Heartland of Japanese Fusion Cuisine

Foodie hotspots: Nagasaki, Sasebo, Shimabara, Goto Retto islands, Iki-no-shima.  


Foodies Look Out For: Champon noodles; sara udon; kasutera sponge cake; shippoku banquet cuisine; guzoni soup; fresh seafood; uni meshi rice; Nagasaki wagyu beef; Kujuku island oysters.


The Basics: Historically the entry point for Western influence in Japan, via the Portuguese traders who lived there between 1580 and 1586 before the nation closed its borders to the outside world, Nagasaki has long welcomed foreign visitors, as it still does today. The main city, Nagasaki, is a must-visit, and if you've time, head out to the prefecture's many islands for some of the best seafood around.


Foodies Go Nagasaki: Nagasaki’s best-known dish owes its existence to a homesick Chinese merchant who created Nagasaki chanpon, a stew of seafood, vegetables and pork in a thick pork and chicken 'double soup' broth, most famously served in Nagasaki’s Chinatown. Champon is boiled in the broth, rather than in plain water, and traces its roots back to Fukien, in China. Expect the ingredients to be pre-fried with lard, so despite external appearances, this is not a low calorie noodle dish at all. Sara udon, also called kata-yakisoba, uses the same ingredients as chanpon, and uses crunchy, hard noodles. Shikairo, in business since 1899, is reportedly the venerable originator of Nagasaki champon and sara udon. However local sara udon fans swear by Gunraiken in Edocho, and Kouzanro in Chinatown.

Shippoku-ryori, a mix of southern Chinese and Japanese cuisine, is Nagasaki’s celebratory feast dish, which takes its name from the red lacquerware table on which it is served. Kaku-ni sweet stewed pork, often on the bone, is a typical ingredient. Shippoku Hamakatsu is best known. If you want to try the shippoku experience without the huge quantities, drop by for lunch.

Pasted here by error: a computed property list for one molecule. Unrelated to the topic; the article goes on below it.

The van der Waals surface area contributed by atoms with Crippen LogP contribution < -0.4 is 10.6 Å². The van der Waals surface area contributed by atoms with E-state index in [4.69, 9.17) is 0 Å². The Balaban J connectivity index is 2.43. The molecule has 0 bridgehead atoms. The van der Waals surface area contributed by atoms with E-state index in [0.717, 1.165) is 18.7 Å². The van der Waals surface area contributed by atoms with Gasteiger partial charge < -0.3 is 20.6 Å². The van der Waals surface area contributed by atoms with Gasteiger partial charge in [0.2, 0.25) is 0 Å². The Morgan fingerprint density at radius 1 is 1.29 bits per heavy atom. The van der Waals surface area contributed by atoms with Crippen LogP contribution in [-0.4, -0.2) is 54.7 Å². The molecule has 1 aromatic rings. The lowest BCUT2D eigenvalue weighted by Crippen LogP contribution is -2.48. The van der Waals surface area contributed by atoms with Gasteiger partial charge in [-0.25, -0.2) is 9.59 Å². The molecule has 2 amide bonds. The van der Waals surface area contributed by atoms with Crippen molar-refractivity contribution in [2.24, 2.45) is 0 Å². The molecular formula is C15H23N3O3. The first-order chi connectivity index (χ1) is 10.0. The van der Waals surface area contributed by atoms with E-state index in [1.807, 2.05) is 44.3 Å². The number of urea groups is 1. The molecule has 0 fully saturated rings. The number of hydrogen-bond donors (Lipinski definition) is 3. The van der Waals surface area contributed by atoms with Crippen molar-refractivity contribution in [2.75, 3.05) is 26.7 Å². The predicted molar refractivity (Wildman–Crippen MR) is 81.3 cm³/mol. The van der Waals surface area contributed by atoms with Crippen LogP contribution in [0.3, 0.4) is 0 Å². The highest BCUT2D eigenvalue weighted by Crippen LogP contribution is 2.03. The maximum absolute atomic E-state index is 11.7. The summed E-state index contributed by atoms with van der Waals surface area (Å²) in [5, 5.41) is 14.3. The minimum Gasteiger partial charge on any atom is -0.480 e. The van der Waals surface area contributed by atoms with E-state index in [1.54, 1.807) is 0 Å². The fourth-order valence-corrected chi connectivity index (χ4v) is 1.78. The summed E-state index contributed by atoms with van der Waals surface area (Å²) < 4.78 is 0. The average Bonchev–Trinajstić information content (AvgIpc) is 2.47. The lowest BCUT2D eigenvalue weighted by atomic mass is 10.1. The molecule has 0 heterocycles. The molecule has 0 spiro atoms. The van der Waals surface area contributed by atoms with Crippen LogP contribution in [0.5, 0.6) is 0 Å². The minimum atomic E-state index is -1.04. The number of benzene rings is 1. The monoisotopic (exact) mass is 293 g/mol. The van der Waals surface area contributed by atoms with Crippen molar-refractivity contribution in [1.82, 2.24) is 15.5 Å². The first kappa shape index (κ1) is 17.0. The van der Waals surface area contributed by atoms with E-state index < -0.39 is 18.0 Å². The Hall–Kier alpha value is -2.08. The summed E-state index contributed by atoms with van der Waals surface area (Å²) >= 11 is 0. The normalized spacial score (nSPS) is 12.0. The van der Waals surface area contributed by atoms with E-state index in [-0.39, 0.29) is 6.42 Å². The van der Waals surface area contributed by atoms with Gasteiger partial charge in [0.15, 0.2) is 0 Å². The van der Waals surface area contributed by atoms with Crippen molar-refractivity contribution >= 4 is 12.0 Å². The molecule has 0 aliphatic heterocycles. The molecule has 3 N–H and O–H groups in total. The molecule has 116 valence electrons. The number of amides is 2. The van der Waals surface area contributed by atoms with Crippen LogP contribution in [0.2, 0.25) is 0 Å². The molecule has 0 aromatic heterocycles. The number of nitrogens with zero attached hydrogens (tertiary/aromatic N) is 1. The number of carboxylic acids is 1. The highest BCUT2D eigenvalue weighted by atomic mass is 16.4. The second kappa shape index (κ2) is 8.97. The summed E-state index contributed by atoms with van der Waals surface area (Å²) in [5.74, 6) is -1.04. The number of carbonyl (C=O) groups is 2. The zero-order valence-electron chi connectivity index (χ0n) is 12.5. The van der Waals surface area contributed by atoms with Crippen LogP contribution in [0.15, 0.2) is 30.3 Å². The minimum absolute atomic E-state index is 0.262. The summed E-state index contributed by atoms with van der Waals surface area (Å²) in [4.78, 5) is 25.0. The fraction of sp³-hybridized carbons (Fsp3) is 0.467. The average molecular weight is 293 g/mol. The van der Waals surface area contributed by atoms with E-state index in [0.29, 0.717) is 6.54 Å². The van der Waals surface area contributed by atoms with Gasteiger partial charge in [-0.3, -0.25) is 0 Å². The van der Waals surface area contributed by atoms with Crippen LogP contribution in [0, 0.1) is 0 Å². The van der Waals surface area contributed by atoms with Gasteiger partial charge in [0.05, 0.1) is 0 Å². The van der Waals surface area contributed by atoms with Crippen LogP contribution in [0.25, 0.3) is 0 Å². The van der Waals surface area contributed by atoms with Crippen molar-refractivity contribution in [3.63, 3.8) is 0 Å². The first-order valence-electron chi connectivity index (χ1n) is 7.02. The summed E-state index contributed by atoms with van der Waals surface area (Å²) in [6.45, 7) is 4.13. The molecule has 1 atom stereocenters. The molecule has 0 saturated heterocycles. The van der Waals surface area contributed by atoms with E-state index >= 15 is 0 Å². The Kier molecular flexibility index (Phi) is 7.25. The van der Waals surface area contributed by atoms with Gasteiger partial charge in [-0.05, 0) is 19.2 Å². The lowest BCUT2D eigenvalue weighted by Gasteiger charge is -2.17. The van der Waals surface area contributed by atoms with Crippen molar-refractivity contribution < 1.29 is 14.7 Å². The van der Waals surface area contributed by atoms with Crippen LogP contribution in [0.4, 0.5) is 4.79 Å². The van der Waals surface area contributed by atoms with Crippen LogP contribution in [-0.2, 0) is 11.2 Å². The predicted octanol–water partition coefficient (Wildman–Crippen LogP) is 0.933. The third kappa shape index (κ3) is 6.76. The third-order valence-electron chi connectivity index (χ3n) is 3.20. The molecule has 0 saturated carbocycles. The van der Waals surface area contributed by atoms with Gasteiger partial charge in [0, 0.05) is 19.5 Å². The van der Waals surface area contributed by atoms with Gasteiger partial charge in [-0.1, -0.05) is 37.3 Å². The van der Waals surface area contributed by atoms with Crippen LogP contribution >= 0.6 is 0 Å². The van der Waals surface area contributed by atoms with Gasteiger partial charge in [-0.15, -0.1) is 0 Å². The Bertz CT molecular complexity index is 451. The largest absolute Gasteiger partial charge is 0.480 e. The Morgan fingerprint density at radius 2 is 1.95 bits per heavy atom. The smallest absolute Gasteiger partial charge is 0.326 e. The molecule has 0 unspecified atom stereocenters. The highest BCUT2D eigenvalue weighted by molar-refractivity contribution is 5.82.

Coastal Shimabara - traditionally a Christian society - boasts guzoni a colorful, rich soup combining chicken, mochi glutinous rice, various vegetables, and, sometimes, Kori-dofu.

370 years ago, climatic conditions induced a rice famine, and the starving local farmers, Christians, being persecuted and enraged by the necessity to pay tribute to central government, rose up in a revolt known as 'Shimabara no Ran'. The farmer-warriors had to develop a nutritious dish to keep them strong enough to fight. Thus guzoni was born. It means the 'fully guarded, armored and helmeted' dish. One should probably eat with respect. Himematsuya, next to Shimabara castle, is the place to go.

The typhoon-prone Goto Retto islands are renowned for hako-fugu, grilled blowfish stuffed with miso. Serious gourmands, however, will head to Iki-no-shima off the coast near Fukuoka for the exquisite uni-meshi, plain white rice with sea urchin and shoyu. The Kujuku islands are famous for their kaki oysters, in season during the fall and winter, and 'oyster festivals' take place in Sasebo and Saikai city.

Back in Nagasaki it is de rigeur to try the moist sponge cake – the kasutera (Castella) from ‘Castile’, a legacy of the Portuguese. Sugitani Honpo and Fukusaya are the places to go. Nagasaki is also famous for its delicate early-summer loquats, and kara-sumi, the splendid, and splendidly expensive dried mullet roe - like the Sicilian bottarga - a favourite accompaniment to sake. We are constantly told that tempura originated in Nagasaki, though Japanese food historians have long offered alternative origin stories, including one that has it being created in India (!).


The Nagasaki Budget Gourmet

Check out Nagasaki hatoshi. It's surimi shrimp paste or fish paste, sandwiched in bread, and deep-fried. It seems to be a Meiji period import from China, and is undoubtedly a cholesterol bomb, but if you are in the mood (under the influence?), it's just the job.

Then there's a Sasebo Burger. Its key feature is that it is filled to bursting, with... something. This may reflect its purported roots in the US Navy, and Sasebo is a full on military-naval city with US and Japanese warships in attendance 24-7, as a burger that will fill even the hungriest seafarer. Sasebo Burgers are always cooked to order. Sasebo Burger Big Man gets the local plaudits.


The Ramen Professor Recommends: The pickings are pretty slim here in 'Champon central'. Shianbashi Ramen's bakudan ramen (it means 'the bomb') is more tasteful in character than naming, but basically we recommend you eat ramen in Fukuoka, champon in Nagasaki. Horses for noodle courses.


FGL Favorite Tipple: The Iki islands, especially Iki-no-shima, is where barley shochu was originally created. Today there are seven breweries there. Pick of the bunch is Ikinokura, in Ashibe Iki. You can tour the plant and sample its Ikinoshima and Muichibutsu shochus free of charge.


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